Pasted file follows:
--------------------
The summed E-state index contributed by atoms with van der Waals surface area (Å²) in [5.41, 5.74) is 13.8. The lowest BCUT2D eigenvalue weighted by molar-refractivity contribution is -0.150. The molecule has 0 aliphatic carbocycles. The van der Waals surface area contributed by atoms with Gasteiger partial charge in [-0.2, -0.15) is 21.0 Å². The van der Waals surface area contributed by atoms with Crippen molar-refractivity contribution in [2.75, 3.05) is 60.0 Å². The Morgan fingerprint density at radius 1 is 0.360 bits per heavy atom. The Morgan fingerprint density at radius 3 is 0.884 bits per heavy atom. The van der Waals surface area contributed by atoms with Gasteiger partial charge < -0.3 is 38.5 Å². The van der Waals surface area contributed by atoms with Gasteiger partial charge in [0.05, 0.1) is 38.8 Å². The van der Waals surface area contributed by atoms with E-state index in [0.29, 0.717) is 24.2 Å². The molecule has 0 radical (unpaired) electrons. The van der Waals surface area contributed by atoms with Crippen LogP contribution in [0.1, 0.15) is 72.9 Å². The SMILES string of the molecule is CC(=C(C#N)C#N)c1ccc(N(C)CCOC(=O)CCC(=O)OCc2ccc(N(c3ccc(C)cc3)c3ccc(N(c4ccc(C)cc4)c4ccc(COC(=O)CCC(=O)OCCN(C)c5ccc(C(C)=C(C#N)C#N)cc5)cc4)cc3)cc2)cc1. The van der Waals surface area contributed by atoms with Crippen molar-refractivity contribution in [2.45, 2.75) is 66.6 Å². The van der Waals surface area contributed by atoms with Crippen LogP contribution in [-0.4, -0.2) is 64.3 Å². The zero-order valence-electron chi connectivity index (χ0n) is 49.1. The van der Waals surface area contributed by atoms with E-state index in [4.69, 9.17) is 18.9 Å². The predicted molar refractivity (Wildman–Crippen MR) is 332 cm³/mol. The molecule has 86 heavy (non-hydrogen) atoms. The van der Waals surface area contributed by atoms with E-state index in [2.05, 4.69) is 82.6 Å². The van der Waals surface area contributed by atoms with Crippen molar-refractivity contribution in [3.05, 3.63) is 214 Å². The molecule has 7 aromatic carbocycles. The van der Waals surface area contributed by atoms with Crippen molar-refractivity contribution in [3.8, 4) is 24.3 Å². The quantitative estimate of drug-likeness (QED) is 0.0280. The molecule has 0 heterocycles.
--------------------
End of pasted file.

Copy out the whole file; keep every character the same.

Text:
The summed E-state index contributed by atoms with van der Waals surface area (Å²) in [5.41, 5.74) is 13.8. The lowest BCUT2D eigenvalue weighted by molar-refractivity contribution is -0.150. The molecule has 0 aliphatic carbocycles. The van der Waals surface area contributed by atoms with Gasteiger partial charge in [-0.2, -0.15) is 21.0 Å². The van der Waals surface area contributed by atoms with Crippen molar-refractivity contribution in [2.75, 3.05) is 60.0 Å². The Morgan fingerprint density at radius 1 is 0.360 bits per heavy atom. The Morgan fingerprint density at radius 3 is 0.884 bits per heavy atom. The van der Waals surface area contributed by atoms with Gasteiger partial charge < -0.3 is 38.5 Å². The van der Waals surface area contributed by atoms with Gasteiger partial charge in [0.05, 0.1) is 38.8 Å². The van der Waals surface area contributed by atoms with E-state index in [0.29, 0.717) is 24.2 Å². The molecule has 0 radical (unpaired) electrons. The van der Waals surface area contributed by atoms with Crippen LogP contribution in [0.1, 0.15) is 72.9 Å². The SMILES string of the molecule is CC(=C(C#N)C#N)c1ccc(N(C)CCOC(=O)CCC(=O)OCc2ccc(N(c3ccc(C)cc3)c3ccc(N(c4ccc(C)cc4)c4ccc(COC(=O)CCC(=O)OCCN(C)c5ccc(C(C)=C(C#N)C#N)cc5)cc4)cc3)cc2)cc1. The van der Waals surface area contributed by atoms with Crippen molar-refractivity contribution in [2.45, 2.75) is 66.6 Å². The van der Waals surface area contributed by atoms with Crippen LogP contribution in [-0.4, -0.2) is 64.3 Å². The zero-order valence-electron chi connectivity index (χ0n) is 49.1. The van der Waals surface area contributed by atoms with E-state index in [4.69, 9.17) is 18.9 Å². The predicted molar refractivity (Wildman–Crippen MR) is 332 cm³/mol. The molecule has 86 heavy (non-hydrogen) atoms. The van der Waals surface area contributed by atoms with E-state index in [2.05, 4.69) is 82.6 Å². The van der Waals surface area contributed by atoms with Crippen molar-refractivity contribution in [3.05, 3.63) is 214 Å². The molecule has 7 aromatic carbocycles. The van der Waals surface area contributed by atoms with Crippen molar-refractivity contribution in [3.8, 4) is 24.3 Å². The quantitative estimate of drug-likeness (QED) is 0.0280. The molecule has 0 heterocycles.